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  4. Hi Patty
    Glad you're feeling better. Stone is something I didn't appreciate enough until I started design work. You've captured some excellent shots of stonework - I especially liked the shot of the long stone wall and the boulders.

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    1. Hi Astrid, Thanks the arm is beginning to feel better. If you ever want to read a book on stone take a look at In the Company of Stone by Dan Snow. He builds walls and follies and writes like a poet.

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  5. I like them all. My stone wall garden microclimate is dear to my heart. Long story as to why, but the stone, as you say, adds personality and timelessness. Great post!

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    1. Hi Beth, I tried to find a post on your stone wall but couldn't. If you did write one could you tell me where to look? I haven't planted anything in my walls yet, though moss is starting to grow on some stones.

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  6. We used to have lots of rock, when we lived on the slopes of Table Mountain's narrow end above Camps Bay. My husband was saying the only thing he misses is Studerstein. We had a HUGE boulder in the garden Big enough to contain 2 natural pools for the birds. And for us to lie across the surface.

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    1. Diana, that sounds like a very huge boulder. We have one large rock too -tho not nearly as big as yours - and once in a while I sit on it. A very different feeling from sitting on chairs!

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  7. Hi Patty girl !
    I love stone walls ... I saw a lot of historical ones actually while I was a child in Louisbourg .. dry lay and amazing !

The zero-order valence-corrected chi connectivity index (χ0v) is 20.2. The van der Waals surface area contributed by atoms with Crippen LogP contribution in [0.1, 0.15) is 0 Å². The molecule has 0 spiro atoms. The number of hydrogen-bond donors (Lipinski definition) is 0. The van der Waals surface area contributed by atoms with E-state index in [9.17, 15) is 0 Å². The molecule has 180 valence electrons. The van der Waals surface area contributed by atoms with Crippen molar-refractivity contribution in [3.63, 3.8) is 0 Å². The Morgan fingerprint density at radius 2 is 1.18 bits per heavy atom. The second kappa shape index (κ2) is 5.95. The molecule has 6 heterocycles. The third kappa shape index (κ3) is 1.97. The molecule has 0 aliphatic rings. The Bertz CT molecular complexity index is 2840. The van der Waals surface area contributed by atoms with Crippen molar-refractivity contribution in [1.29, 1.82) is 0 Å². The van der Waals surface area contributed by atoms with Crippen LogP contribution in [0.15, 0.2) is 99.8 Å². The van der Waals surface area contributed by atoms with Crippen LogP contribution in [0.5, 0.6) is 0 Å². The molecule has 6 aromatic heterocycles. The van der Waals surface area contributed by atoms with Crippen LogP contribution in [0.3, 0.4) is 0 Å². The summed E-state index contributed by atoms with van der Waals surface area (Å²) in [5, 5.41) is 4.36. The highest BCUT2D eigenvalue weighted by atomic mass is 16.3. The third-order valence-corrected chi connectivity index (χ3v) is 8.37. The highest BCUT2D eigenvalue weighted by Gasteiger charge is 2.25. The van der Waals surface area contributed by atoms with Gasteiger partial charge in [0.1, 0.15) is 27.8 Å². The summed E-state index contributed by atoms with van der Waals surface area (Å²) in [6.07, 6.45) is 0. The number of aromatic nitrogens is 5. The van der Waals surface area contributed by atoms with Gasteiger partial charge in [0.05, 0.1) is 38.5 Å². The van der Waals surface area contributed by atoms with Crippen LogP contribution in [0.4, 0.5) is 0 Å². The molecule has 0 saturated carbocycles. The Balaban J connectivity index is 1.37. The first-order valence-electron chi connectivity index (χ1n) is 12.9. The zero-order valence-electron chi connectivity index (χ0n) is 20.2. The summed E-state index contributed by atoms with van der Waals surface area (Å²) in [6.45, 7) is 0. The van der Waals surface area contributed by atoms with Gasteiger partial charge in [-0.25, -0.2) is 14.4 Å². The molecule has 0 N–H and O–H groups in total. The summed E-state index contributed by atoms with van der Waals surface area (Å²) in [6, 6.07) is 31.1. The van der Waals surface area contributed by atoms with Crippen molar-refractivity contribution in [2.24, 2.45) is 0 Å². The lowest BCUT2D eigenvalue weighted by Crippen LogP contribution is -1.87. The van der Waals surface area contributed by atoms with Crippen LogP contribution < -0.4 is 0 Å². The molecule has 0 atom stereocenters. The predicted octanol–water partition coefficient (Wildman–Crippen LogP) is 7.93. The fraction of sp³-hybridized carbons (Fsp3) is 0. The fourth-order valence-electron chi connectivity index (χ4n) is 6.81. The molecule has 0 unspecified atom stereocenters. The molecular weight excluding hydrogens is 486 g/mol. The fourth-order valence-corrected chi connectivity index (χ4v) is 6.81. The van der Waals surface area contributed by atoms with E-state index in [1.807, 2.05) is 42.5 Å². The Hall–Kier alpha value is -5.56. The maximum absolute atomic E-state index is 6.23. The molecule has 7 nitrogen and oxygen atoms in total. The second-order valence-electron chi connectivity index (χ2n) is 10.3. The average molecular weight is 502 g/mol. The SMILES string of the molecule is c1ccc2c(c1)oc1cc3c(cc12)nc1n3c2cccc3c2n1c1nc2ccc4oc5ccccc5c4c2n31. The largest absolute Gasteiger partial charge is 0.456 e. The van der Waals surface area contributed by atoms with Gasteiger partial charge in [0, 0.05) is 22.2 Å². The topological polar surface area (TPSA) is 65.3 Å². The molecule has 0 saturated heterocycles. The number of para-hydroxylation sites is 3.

Stones are such a past of a garden .. I can't imagine my garden without them. I hope to expand the usage next year ... when those renos are finished and I can just concentrate on the garden .. will that ever happen??? LOL
    Thanks for stopping by .. I appreciate the advice and kind words .. and yes thank heavens for the kind weather too !! LOL
    Joy : )

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    1. You're welcome Joy! I look forward to seeing some new stonework in the garden when the time comes.

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  8. Your wall turned out nicely, Patty. I am like you, I feel the same romantic feel of a stone wall. It has permanence, and it has the old world feel of craft from long ago.

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    1. Permanence and then perhaps a history or a story? There is the romance,yes?

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  9. I adore stone walls and had one made that traces the graceful slope of our side yard...

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    1. Sounds lovely and alive with movement. Thanks Donna.

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  10. I love stone, too. It feels so permanent. I don't have any place to put a stone wall but am adding more loose stones as decorative accents to the garden this fall. Your wall looks great. :o)

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    1. Tammy, it is funny you mention loose stones. We have a handful of large stones that are interesting and we would like to use them in some special way. I should look to see what you have done with your stones in the garden.

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  11. We don't have as much stone houses or walls locally. Stone columns seem to be an "in" thing though but not walls. I like the samples you showed and yes, it seems you would need training for the freeform ones.

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    1. Bom, it is lot of trial and error and sometimes cutting of the stone. The better you are the less cutting and a developed eye in recognizing patterns in their shapes.